I didn’t have a chance to take the Pik Up to the “bush” but I did drive on a badly rutted gravel road at one stage and the Mahindra behaved well. By all accounts it is a more than capable 4×4: maybe next time.
We did take a trip out to Stellenbosch through the winding hills past some of the prestigious wine estates which were still closed because of lockdown level 3. Usually, they’re a hive activity with workers in the fields, tractors ploughing up the land and heavy trucks taking the grape to the nearest co-op or winery. However, it was eerily quiet. Also to Hout Bay where the Kloof Nek Road didn’t pose much of a challenge.
However, it beats me why there is a 60km/h limit on the Hout Bay road: even you just coast you’ll be over 60km limit before you know it.
But back to the Mahindra Pik Up 2.2 litre six speed automatic. It’s so heavy that it takes a while to get moving but once it gets going it cruises along happily, up and down dale without much effort. There was the occasional glitch when for one reason or another the Pik Up would take a few seconds to shift in to first, but then the six-speed worked almost seamlessly. Although I did detect the odd bit of hunting. The brakes are excellent as they proved when one Sunday-Monday driver decided one chilly Tuesday to stop at the green because he thought it was red.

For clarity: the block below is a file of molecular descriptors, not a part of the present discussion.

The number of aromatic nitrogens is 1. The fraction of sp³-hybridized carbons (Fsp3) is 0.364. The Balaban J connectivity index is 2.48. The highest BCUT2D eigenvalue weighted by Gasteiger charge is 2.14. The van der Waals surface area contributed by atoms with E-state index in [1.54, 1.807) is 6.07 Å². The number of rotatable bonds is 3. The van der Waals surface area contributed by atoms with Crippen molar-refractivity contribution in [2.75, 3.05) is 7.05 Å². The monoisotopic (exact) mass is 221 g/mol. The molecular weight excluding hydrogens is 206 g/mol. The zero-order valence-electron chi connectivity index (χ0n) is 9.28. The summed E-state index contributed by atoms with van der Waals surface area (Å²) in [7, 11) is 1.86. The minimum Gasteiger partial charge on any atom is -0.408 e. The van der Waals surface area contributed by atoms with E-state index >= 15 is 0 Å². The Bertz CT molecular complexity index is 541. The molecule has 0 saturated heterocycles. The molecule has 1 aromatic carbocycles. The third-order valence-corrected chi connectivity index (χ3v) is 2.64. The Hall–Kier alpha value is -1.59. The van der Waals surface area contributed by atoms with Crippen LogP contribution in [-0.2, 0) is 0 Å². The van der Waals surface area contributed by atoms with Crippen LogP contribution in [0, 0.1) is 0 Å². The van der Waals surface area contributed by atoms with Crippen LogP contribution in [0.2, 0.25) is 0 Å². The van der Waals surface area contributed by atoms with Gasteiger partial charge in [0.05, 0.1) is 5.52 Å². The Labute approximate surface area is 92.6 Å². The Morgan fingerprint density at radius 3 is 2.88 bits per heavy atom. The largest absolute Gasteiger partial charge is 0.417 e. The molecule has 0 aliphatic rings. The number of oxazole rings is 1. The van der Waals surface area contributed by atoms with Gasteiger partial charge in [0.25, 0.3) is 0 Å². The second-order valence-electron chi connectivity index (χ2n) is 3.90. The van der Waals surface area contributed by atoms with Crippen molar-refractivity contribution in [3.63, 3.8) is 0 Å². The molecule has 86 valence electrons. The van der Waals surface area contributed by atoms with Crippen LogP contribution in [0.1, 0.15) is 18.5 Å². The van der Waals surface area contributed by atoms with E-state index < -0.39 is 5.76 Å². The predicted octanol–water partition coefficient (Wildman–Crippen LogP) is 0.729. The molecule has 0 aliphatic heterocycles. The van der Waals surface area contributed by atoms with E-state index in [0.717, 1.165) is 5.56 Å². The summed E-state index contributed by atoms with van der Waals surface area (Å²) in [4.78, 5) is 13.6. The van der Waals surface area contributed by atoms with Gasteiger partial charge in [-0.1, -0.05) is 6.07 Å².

Safety features include Hill Descent Control (HDC) system that uses engine and vehicle braking for slow descents on tough, off-road terrain and that can be controlled with the in-built cruise control system, Mahindra said.
For those interested in the more technical aspects: all double cab models feature a standard ground clearance of 210 mm, an approach angle of 34 degrees and a departure angle of 15 degrees. The high standard ground clearance and narrow-fitting side rails mean that the Pik Up has a very impressive breakover angle of 18 degrees, Mahindra pointed out. The 4×4 can transport up to 995 kg and it is certified to tow a braked trailer of up to 2 500 kg. It also has a mechanical differential lock (MLD), which features complete lock-up between the rear wheels when there is a loss of traction, in challenging off-road conditions. There are two airbags, 12V power points for the front and rear occupants, traction control, electric windows with an automatic up/down mode on the front windows and automatically locking doors.